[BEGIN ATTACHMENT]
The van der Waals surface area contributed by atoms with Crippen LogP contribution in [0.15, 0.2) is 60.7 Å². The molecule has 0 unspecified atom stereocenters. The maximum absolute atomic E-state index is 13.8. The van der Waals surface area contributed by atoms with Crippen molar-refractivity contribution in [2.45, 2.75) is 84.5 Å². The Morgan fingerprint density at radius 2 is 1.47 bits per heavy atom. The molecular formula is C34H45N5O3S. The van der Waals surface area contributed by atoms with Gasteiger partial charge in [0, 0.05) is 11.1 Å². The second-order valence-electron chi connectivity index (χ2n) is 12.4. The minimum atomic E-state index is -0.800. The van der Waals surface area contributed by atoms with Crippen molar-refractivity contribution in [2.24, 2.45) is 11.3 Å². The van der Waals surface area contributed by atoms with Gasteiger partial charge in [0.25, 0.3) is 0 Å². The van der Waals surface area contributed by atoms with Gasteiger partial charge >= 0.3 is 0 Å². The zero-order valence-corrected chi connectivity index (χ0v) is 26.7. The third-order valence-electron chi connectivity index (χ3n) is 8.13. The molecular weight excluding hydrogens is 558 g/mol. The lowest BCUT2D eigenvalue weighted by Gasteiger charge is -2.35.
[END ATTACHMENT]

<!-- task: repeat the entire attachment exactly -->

The van der Waals surface area contributed by atoms with Crippen LogP contribution in [0.15, 0.2) is 60.7 Å². The molecule has 0 unspecified atom stereocenters. The maximum absolute atomic E-state index is 13.8. The van der Waals surface area contributed by atoms with Crippen molar-refractivity contribution in [2.45, 2.75) is 84.5 Å². The Morgan fingerprint density at radius 2 is 1.47 bits per heavy atom. The molecular formula is C34H45N5O3S. The van der Waals surface area contributed by atoms with Gasteiger partial charge in [0, 0.05) is 11.1 Å². The second-order valence-electron chi connectivity index (χ2n) is 12.4. The minimum atomic E-state index is -0.800. The van der Waals surface area contributed by atoms with Crippen molar-refractivity contribution in [2.24, 2.45) is 11.3 Å². The van der Waals surface area contributed by atoms with Gasteiger partial charge in [0.25, 0.3) is 0 Å². The van der Waals surface area contributed by atoms with Gasteiger partial charge >= 0.3 is 0 Å². The zero-order valence-corrected chi connectivity index (χ0v) is 26.7. The third-order valence-electron chi connectivity index (χ3n) is 8.13. The molecular weight excluding hydrogens is 558 g/mol. The lowest BCUT2D eigenvalue weighted by Gasteiger charge is -2.35.